The th central trinomial coefficient is defined as the coefficient of in the expansion of . It is therefore the middle column of the trinomial triangle, i.e., the trinomial coefficient . The first few central trinomial coefficients for , 2, ... are 1, 3, 7, 19, 51, 141, 393, ... (OEIS A002426).
The central trinomial coefficient is also gives the number of permutations of symbols, each , 0, or 1, which sum to 0. For example, there are seven such permutations of three symbols: , , , , and , , .
The generating function is given by
(1)
 
(2)

The central trinomial coefficients are given by the recurrence equation
(3)

with , but cannot be expressed as a fixed number of hypergeometric terms (Petkovšek et al. 1996, p. 160).
The coefficients satisfy the congruence
(4)

(T. D. Noe, pers. comm., Mar. 15, 2005) and
(5)

for a prime, which is easy to show using Fermat's little theorem (T. D. Noe, pers. comm., Oct. 26, 2005).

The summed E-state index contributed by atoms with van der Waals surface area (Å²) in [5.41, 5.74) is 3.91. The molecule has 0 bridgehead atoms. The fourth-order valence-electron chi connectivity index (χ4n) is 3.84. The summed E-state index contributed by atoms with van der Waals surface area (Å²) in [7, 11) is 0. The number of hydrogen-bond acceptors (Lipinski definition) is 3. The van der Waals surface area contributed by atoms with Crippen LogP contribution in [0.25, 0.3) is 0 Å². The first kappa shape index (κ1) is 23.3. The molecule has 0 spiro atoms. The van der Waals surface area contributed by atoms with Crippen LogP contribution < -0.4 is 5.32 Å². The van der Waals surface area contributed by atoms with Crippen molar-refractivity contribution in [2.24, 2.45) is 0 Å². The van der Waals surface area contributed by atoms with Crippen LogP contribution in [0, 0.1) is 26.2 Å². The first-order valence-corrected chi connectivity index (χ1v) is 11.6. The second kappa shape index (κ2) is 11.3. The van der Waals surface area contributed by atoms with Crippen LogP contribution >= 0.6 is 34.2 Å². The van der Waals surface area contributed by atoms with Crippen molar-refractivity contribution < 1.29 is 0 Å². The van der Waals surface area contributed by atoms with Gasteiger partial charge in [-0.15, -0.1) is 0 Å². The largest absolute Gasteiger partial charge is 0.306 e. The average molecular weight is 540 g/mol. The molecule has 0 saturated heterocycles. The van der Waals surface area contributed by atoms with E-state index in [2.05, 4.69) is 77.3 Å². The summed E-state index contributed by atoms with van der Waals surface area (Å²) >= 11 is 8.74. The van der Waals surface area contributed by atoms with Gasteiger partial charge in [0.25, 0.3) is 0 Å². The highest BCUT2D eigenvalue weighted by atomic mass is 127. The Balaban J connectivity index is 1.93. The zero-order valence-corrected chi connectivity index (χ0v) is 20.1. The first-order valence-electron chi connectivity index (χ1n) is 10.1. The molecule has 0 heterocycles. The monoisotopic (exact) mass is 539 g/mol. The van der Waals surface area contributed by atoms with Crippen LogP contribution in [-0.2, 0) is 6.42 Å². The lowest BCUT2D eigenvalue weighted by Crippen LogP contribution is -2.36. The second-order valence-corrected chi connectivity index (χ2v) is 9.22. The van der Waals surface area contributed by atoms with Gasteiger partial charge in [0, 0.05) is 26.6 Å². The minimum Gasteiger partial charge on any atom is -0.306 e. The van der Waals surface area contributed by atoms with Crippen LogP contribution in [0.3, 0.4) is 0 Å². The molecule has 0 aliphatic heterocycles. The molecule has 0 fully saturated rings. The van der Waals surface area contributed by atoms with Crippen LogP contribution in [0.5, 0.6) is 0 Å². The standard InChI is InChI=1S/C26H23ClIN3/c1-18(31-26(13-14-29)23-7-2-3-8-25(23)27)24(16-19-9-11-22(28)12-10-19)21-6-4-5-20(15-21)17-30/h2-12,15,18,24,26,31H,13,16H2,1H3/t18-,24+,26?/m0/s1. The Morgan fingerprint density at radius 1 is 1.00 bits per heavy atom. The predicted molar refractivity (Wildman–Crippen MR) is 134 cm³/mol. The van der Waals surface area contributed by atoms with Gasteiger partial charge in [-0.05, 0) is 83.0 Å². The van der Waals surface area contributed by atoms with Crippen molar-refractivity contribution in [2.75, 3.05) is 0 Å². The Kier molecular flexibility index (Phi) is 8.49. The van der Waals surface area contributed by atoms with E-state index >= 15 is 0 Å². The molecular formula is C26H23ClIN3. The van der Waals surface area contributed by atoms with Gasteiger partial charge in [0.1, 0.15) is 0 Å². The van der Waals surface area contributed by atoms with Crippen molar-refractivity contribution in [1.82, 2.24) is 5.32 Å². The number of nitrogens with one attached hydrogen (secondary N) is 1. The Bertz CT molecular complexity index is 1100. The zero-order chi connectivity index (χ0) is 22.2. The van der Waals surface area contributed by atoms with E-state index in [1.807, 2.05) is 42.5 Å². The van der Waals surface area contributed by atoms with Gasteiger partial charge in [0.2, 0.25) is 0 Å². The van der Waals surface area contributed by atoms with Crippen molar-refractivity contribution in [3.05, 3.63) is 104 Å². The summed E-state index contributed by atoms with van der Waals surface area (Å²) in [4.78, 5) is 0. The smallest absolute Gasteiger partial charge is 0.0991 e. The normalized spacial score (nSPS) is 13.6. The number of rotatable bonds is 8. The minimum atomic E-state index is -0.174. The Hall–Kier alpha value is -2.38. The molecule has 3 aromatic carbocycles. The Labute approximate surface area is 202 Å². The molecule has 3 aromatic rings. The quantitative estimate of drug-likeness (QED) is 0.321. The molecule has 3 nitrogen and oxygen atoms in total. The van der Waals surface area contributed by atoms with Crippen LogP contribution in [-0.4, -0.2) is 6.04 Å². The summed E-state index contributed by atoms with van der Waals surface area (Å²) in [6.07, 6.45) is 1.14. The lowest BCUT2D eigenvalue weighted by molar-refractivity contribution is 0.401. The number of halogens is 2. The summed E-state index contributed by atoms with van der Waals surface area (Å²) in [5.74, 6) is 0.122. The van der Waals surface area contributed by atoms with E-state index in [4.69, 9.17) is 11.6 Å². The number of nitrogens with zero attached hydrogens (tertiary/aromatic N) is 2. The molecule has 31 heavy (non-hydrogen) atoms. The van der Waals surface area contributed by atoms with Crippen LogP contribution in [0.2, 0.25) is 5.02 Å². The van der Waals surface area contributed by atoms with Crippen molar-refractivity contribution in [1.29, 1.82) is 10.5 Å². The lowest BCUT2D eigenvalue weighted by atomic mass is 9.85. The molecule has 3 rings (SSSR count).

Sum are given by
(6)
 
(7)
 
(8)

Closed form include
(9)
 
(10)
 
(11)
 
(12)
 
(13)

where is a Gegenbauer polynomial, is a Legendre polynomial, and is a regularized hypergeometric function.
The numbers of prime factors (with multiplicity) of for , 2, ... are 0, 1, 1, 1, 2, 2, 2, 4, 2, 2, 3, 2, ... (OEIS A102445). is prime for , 3, and 4, with no others for (E. W. Weisstein, Oct. 30, 2015). It is not known if any other prime central trinomials exist. Moreover, a more general unproven conjecture states that there are no prime trinomial coefficients except these three central trinomials and all trinomials of the form .
A plot of the central trinomial coefficient in the complex plane is given above.
Considering instead the coefficient of in the expansion of for , 2, ... gives the corresponding sequence , , 5, , , 41, , , 365, , ... (OEIS A098331), with closed form
(14)

where is a Gegenbauer polynomial. These numbers are prime for , 4, 5, 6, 7, 10, 11, 12, 26, 160, 3787, ... (OEIS A112874), with no others for (E. W. Weisstein, Mar. 7, 2005).